Now, my negative feelings aside, I still think the Ravens scrape by, making Lamar Jackson the youngest QB to ever win a postseason game. The Chargers have a bad interior offensive line, so I expect a handful of sacks, and a turnover, coupled with the Ravens’ dominant running game, to carry the load. The Ravens move onto the Divisional Round.
Ravens 23 Chargers 17
Offensive MVP of the game: Mark Andrews. He scores late to take the lead.
Defensive MVP of the game: Marlon Humphrey. He allows just one catch, for a short gain, but has at least one PBU, and a near-interception.
Coaching MVP of the game: Greg Roman.
The Ravens have to come out swinging in this game. Come out and establish your rushing domination and don’t get too damn cute with it. Let your workhorses in Gus Edwards and Kenneth Dixon wear out the Chargers defense.
I think Lamar Jackson has a HUGE game. Once the Chargers are softened up a bit from the backs, LJ brakes a 75-yard TD run in the middle of the fourth quarter to take a ten-point lead (his second long rushing TD of the game). He also throws a TD to Michael Crabtree.
Defensively, the Ravens sack Phillip Rivers a handful of times, intercept him twice (Weddle and Tavon Young), and the Ravens hold on to win.
Lamar Jackson becomes the youngest QB to win a playoff game.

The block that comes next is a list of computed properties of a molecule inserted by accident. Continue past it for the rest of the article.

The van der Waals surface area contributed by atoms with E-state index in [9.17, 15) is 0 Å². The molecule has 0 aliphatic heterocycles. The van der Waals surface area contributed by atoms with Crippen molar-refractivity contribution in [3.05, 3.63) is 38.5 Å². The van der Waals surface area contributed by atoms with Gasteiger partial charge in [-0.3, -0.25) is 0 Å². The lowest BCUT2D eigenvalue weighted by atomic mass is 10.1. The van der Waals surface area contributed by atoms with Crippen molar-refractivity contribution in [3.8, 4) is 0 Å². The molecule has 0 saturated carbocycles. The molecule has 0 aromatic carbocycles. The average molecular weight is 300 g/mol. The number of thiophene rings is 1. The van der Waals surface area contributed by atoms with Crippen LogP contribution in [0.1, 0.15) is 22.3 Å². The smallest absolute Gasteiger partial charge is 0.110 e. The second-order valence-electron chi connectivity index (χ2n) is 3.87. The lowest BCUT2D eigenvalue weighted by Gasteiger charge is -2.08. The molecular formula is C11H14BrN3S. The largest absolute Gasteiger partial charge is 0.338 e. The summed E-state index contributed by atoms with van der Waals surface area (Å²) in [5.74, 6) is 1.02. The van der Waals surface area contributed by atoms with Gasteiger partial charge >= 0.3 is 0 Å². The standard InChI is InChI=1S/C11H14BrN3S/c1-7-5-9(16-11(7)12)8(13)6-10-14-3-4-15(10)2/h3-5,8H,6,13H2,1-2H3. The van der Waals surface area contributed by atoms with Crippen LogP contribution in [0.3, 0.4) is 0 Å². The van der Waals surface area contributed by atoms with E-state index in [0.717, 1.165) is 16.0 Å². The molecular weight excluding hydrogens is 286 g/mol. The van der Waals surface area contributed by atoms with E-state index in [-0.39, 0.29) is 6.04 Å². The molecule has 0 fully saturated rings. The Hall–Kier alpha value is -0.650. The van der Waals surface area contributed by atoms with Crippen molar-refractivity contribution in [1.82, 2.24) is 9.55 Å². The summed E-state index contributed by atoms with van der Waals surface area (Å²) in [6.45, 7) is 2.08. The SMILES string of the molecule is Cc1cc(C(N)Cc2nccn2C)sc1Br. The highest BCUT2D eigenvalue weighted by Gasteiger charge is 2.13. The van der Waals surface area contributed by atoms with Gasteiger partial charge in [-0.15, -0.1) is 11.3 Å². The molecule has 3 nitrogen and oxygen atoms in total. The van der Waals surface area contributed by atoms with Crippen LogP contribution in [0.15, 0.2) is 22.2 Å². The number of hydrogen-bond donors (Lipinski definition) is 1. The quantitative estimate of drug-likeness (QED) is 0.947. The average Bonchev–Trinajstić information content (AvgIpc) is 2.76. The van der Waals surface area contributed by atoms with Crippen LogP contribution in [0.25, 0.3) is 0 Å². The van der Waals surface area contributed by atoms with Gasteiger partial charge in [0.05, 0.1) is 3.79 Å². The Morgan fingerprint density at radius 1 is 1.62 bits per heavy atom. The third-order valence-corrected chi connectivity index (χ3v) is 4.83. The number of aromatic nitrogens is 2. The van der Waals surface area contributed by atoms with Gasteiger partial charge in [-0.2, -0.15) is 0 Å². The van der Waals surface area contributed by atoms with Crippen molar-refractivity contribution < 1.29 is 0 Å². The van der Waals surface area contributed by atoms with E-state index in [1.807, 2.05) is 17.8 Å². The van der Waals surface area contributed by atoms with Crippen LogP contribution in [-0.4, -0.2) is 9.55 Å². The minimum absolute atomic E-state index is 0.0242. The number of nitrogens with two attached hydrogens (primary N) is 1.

The Texans also win at home, and the Ravens head back to Arrowhead.
Ravens 27 Chargers 20
— This is a rematch from Week 16. The Chargers might hold a slight advantage because they will see Lamar Jackson for the second time. The Ravens won’t need to make many adjustments from that prior game because Los Angeles runs a traditional offense. Baltimore just needs to make plays again.
— Los Angeles is one of the league’s top road teams, going 7-1. The Chargers also went 3-1 against the AFC North with wins at Pittsburgh and Cleveland. So, Los Angeles won’t be intimidated about the cross-country flight into Baltimore. M&T Bank Stadium will need to be loud to help the Ravens take advantage of the home game.
— This is the biggest game Lamar Jackson has ever played. However, he didn’t appear the least bit intimidated this week and was looking forward to the challenge. Jackson is going to have to make throws because the Chargers are going to stock the box to shut down the Ravens run game.